Changes between Version 2 and Version 3 of pm-svn-releases

Sep 19, 2006 12:32:37 PM (15 years ago)



  • pm-svn-releases

    v2 v3  
    11= Suggested Way to Handle Releases =
    3 This page describes how the [ policy for releases suggested by COIN] can be maintianed with subversion.  You might want to first read the page on [wiki:pm-svn-branches understanding branches and tags], or other pages for [wiki:pm-svn understanding subversion]. Below, the string ''YourProject'' is to be repleaced by the name of your project.
     3This page describes how the [ policy for versioning suggested by COIN] can be implemented within the subversion repository for your project. You might want to first read the page on [wiki:pm-svn-branches understanding branches and tags], or other pages for [wiki:pm-svn understanding subversion]. Below, the string ''YourProject'' is to be repleaced by the name of your project.
     5== Overview ==
     7The overall philosophy of the COIN-OR versioning and release system is to specify standard procedures for maintaining the code base of COIN-OR projects that allow various groups of users to obtain the version of the code most appropriate for them. The recommended [wiki:pm-svn subversion] repository layout for COIN-OR projects includes the top-level directories {{{trunk/}}}, {{{branches/}}}, {{{tags/}}}, {{{stable/}}}, and {{{releases/}}}. At all times, the main development line is to be contained in {{{trunk/}}}. The code in trunk is not expected to be completely functional and is the "bleeding edge" of the project. At specified points in time, specific versions can be slit off from this main development line for the purpose of implementing special features or declaring a '''stable release''' (see below). The directories {{{branches/}}} are optional directories that can contain version implementing or testing experimental features. The directory {{{tags/}}} is for storing fixed and named snapshots of code for future reference. No new code should ever be committed to the {{{tags/}} directory. The use of the {{{stable/}}} and {{{releases/}}} directory is to create stable versions of the project for users to download and other projects to link to. This explained in more detail next.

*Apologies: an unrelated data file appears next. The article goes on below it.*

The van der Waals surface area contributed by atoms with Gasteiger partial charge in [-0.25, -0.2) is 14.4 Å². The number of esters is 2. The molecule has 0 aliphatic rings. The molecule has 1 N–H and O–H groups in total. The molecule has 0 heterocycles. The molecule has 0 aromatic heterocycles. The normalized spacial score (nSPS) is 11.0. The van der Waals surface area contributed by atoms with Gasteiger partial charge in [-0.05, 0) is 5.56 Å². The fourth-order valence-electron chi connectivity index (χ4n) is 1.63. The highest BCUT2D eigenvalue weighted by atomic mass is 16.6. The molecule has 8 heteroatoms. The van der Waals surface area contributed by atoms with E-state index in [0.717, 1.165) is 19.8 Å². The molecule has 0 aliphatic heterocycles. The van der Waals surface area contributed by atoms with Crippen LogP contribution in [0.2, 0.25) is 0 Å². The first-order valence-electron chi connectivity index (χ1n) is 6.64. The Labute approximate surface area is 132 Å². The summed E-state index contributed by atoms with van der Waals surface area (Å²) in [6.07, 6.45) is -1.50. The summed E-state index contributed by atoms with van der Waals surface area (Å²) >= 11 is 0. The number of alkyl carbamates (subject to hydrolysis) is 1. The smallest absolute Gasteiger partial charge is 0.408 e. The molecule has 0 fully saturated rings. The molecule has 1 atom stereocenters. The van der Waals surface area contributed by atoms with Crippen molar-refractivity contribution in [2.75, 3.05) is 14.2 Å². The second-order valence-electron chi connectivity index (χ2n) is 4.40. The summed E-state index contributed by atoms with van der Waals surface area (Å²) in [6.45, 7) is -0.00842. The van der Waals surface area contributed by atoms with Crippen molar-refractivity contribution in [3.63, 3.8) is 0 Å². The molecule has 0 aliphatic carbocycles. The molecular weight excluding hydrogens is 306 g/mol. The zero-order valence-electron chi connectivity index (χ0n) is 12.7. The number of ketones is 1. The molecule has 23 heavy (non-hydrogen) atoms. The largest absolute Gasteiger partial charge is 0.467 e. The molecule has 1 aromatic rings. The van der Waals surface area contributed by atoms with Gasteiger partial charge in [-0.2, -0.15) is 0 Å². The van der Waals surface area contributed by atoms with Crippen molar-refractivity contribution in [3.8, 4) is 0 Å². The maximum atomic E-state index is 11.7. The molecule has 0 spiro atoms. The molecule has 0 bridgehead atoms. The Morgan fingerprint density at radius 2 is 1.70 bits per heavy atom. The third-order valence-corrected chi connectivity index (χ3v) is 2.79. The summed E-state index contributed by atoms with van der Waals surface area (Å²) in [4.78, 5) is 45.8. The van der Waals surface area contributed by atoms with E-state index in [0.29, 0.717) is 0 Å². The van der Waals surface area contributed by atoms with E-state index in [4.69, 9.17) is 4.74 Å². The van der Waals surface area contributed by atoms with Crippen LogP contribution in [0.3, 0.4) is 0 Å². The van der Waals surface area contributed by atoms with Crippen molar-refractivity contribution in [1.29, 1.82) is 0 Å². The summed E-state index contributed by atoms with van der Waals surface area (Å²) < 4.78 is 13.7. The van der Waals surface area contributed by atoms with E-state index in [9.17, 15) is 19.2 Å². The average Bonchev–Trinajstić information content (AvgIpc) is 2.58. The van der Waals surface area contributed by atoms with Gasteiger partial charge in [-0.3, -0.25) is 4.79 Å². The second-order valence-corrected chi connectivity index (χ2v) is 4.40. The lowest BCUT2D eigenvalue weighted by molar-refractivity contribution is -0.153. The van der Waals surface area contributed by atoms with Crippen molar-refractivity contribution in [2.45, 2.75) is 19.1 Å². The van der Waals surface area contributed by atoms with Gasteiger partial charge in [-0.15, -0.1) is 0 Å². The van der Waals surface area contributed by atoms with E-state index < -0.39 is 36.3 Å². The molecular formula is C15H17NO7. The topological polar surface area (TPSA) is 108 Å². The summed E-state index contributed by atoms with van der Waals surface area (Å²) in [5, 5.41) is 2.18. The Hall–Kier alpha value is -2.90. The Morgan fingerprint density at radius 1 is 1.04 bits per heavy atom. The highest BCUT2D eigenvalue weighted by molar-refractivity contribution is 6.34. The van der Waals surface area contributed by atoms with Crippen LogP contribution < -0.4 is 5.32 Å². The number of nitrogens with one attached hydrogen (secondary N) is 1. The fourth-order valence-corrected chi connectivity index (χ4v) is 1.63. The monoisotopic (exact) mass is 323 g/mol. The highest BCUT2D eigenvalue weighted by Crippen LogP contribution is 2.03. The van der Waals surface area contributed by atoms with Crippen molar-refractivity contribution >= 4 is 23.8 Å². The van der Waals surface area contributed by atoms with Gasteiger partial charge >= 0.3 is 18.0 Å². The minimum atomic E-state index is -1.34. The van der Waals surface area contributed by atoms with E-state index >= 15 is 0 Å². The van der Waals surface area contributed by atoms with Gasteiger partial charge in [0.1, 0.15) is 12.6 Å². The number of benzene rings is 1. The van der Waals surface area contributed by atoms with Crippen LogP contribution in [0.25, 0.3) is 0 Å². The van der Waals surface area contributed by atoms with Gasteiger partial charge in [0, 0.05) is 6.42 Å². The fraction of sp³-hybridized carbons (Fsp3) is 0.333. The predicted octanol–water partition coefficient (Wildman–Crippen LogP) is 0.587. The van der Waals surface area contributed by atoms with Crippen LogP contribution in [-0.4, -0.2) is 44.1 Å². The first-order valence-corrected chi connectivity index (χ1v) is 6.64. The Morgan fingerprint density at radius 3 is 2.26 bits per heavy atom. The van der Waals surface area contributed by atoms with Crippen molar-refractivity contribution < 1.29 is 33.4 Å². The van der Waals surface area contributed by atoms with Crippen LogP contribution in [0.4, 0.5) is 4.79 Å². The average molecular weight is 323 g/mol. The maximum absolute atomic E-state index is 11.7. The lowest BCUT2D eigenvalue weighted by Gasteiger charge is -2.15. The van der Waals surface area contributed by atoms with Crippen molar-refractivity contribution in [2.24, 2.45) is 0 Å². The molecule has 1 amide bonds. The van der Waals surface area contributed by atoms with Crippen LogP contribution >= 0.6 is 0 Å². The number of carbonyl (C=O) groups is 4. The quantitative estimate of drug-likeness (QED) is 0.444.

9A '''stable version''' is created whenever the PM wishes to declare a new version of the project. Creating a '''stable version''' means roughly that the feature set and API associated with that particular version should be frozen, but the code may continue to evolve through the application of patches to fix bugs, the addition of documentation, etc. Such a "stable version" is identified by a two-digit version number (i.e., 5.1) and is associated with a similarly-named subdirectory in {{{stable/}}} created by branching (copying) the code in {{{trunk/}}} (see below for specific commands to be used for this prupose). In subversion, such a two-digit version is not frozen once copied to {{{stable/}}}. It is intended to continue evolving and new code can be committed to subdirectories in the {{{stable/}}} directory. However, this evolution should generally consist of bug fixes and minor tweaking only---development of new features for future versions can continue at the same time in {{{trunk/}}}. Bug fixes applied to versions in {{{stable/}}} may also need to be merged into {{{trunk/}}}, as appropriate (see below).